The Magic of Chambord

It’s funny how a little liquor can dramatically change your perceptions.

I have a recipe for chocolate chip cake that I’ve been making for years. It’s made in a Bundt pan, and is pretty much fail-proof. It’s one of those recipes I fall back on when I need to bring something to a gathering and don’t have the time or inclination to make a big fuss or try something new and adventurous. Every time I bring it, it gets warm reviews.

But I’ve noticed something. If you’ve made the same recipe for years, you realize that, gradually, the sizes of boxes, cans, jars and other containers change. The original recipe for this cake calls for a “4.5-ounce box” of pudding.

The first time I decided to bake it, I dutifully went to the grocery store with my husband and searched high and low for a 4.5-ounce box of pudding. There is, alas, no such thing anymore, at least not in our grocery store. There was 3.8-ounce, and 4.9-ounce, but no 4.5-ounce.

So “The Conversions” began. I tried, in my super-scientific way, to guestimate how much to leave out when adding the 4.9-ounce box, or how much of a second box to add if I’d come home with two 3.8-ounce boxes.

And that didn’t even touch the subject of the recipe’s request for a “2-layer size package chocolate cake mix”. Maybe it’s in the fine print somewhere, but we couldn’t find one of these, either.

Well, about a month ago, I had finally had enough. I was sick of trying to guess how much 4.5 ounces of pudding was. And while I was at it, I really didn’t feel like measuring 1-3/4 cups of milk anymore.

So, I got the 5.8-ounce “family-size” package of pudding. Figuring “more pudding needs more milk,” I added two cups, TWO WHOLE CUPS, of milk and put the cake in the oven to bake. It was fail-proof anyway, right? So what did I have to worry about?

The first afternoon I made it this way, I checked it at 45 minutes (because the recipe says to bake one hour, but that it’s better at 45 minutes). But my cake tester only came out sort of clean, and the whole thing just felt a little squishy to me. So I left it in, thinking I’d be back for it in five minutes.

In the mean time, the dogs needed a walk. So out I went into the backyard. Ecko did his business right away (what a good boy). But Kiefer had to investigate the whole yard twice, sniffing long and hard in all sorts of nooks and crannies before finally selecting just the right bush to water. With each minute that passed, I kept thinking, “My dog is going to make me burn this cake!”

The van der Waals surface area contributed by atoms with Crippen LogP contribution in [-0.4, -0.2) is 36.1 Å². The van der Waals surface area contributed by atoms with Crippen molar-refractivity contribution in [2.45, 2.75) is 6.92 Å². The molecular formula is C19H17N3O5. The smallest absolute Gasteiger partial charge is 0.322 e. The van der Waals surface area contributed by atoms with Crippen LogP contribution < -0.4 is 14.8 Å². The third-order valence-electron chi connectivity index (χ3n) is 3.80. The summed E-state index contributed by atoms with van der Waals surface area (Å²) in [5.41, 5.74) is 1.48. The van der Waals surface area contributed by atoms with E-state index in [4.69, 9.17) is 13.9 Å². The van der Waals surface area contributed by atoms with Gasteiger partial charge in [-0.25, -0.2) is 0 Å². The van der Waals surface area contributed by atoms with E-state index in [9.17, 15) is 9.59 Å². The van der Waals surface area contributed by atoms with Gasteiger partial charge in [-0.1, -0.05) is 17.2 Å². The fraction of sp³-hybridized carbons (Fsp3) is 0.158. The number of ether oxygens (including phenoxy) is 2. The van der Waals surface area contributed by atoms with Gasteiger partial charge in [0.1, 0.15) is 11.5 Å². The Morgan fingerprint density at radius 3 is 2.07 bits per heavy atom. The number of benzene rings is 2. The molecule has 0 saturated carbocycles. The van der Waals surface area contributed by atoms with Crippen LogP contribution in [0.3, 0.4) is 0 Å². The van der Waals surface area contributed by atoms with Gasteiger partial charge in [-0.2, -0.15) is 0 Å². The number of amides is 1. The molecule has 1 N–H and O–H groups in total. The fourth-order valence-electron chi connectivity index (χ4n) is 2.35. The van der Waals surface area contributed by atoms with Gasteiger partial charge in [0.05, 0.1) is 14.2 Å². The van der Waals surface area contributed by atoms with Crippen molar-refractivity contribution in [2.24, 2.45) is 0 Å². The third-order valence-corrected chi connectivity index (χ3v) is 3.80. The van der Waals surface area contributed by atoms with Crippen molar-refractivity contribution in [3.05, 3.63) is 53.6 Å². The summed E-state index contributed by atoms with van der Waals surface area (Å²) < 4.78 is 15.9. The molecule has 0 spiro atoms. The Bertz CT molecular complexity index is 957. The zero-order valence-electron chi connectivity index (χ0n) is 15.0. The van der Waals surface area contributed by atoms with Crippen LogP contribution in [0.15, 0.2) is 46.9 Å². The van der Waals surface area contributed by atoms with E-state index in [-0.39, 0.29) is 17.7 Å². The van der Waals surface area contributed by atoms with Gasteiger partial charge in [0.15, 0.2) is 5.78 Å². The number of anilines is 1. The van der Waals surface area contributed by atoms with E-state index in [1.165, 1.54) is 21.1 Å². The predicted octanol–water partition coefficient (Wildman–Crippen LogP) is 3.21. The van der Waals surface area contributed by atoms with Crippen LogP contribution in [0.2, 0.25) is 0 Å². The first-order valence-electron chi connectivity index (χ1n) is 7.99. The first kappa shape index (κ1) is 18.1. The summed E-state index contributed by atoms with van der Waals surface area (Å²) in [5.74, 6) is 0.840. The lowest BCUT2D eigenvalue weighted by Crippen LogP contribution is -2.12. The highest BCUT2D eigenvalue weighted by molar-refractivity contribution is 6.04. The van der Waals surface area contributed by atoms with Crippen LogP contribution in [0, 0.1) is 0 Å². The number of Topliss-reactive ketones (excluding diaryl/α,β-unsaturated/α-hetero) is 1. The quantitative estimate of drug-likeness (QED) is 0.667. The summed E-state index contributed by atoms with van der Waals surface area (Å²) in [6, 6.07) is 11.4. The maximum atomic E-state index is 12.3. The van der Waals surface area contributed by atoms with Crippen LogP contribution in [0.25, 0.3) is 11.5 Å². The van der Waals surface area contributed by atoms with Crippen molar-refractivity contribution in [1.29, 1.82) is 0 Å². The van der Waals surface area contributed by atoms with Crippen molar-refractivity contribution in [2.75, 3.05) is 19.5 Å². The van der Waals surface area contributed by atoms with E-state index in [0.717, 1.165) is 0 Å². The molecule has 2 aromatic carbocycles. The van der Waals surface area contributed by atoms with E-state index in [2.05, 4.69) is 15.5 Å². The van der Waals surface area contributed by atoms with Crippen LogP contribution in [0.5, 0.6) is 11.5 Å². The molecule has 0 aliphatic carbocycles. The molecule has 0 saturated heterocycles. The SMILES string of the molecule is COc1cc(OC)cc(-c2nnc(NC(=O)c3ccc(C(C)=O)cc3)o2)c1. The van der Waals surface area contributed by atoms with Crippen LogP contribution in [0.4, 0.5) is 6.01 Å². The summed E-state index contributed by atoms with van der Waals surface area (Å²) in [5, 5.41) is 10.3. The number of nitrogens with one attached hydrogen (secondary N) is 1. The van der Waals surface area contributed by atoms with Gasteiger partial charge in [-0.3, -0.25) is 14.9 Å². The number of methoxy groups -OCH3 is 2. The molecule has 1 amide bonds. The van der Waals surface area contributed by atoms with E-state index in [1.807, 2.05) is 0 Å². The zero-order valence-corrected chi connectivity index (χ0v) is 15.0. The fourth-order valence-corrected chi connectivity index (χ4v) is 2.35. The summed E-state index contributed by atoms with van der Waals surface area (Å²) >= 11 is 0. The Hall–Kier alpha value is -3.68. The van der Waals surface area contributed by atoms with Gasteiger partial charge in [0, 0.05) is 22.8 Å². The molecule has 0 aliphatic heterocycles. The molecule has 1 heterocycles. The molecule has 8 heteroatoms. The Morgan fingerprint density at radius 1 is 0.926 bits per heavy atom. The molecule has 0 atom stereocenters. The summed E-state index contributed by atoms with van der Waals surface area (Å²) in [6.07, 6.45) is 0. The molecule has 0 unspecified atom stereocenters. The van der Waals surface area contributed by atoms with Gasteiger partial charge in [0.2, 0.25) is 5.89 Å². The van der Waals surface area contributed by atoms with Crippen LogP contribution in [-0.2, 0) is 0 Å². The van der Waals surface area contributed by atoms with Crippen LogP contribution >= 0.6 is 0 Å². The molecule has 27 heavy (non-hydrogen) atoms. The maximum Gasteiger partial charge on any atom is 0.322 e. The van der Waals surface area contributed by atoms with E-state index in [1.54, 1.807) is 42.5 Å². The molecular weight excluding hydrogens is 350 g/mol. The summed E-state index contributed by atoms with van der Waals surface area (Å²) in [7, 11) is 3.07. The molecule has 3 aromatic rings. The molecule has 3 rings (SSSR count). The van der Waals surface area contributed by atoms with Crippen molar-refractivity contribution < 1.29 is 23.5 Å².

When I came inside, I took a deep breath. Was that singed chocolate I smelled?

When I took the cake out of the oven, the top was very crusty. I resigned myself to the reality of having to show up for a picnic the next day bearing a “burnt-bottom chocolate chip cake”. At least the name sounded interesting.

But it wasn’t burnt. In fact, it was better than any of the cake’s previous reincarnations, with a pudding and chocolate throughout. It tasted like a $6 dessert at a restaurant.

Later that week, we went to a liquor store for something and happened to buy a small bottle of Chambord that the owner recommended. Chambord is beautiful red and intensely raspberry. Even the bottle is fancy.

We drank it first and liked it. Then I said, “Hey, that would be really good over chocolate cake!”.

There were a few pieces of my unburnt cake left, so we drizzled them with Chambord.

The $6 dessert suddenly became an $11 dessert, and all because of a few drops of raspberry liqeur.

So if you decide to make this cake, do yourself and your companions a favor. Go get a little bottle of Chambord, and sprinkle a few drops on each slice before serving. It looks elegant and tastes even better!


1 box devil’s food cake mix (currently, I’m using Betty Crocker Triple Chocolate Fudge with wonderful results)

1 large package instant chocolate pudding (right now, the “family size” is 5.8 ounces)

2 cups milk

2 eggs (three if they’re small)

1 12-ounces package semisweet chocolate chips

Mix the first 4 ingredients, then stir in chips. Bake in a well-greased Bundt pan at 350 degrees for an hour or until done.

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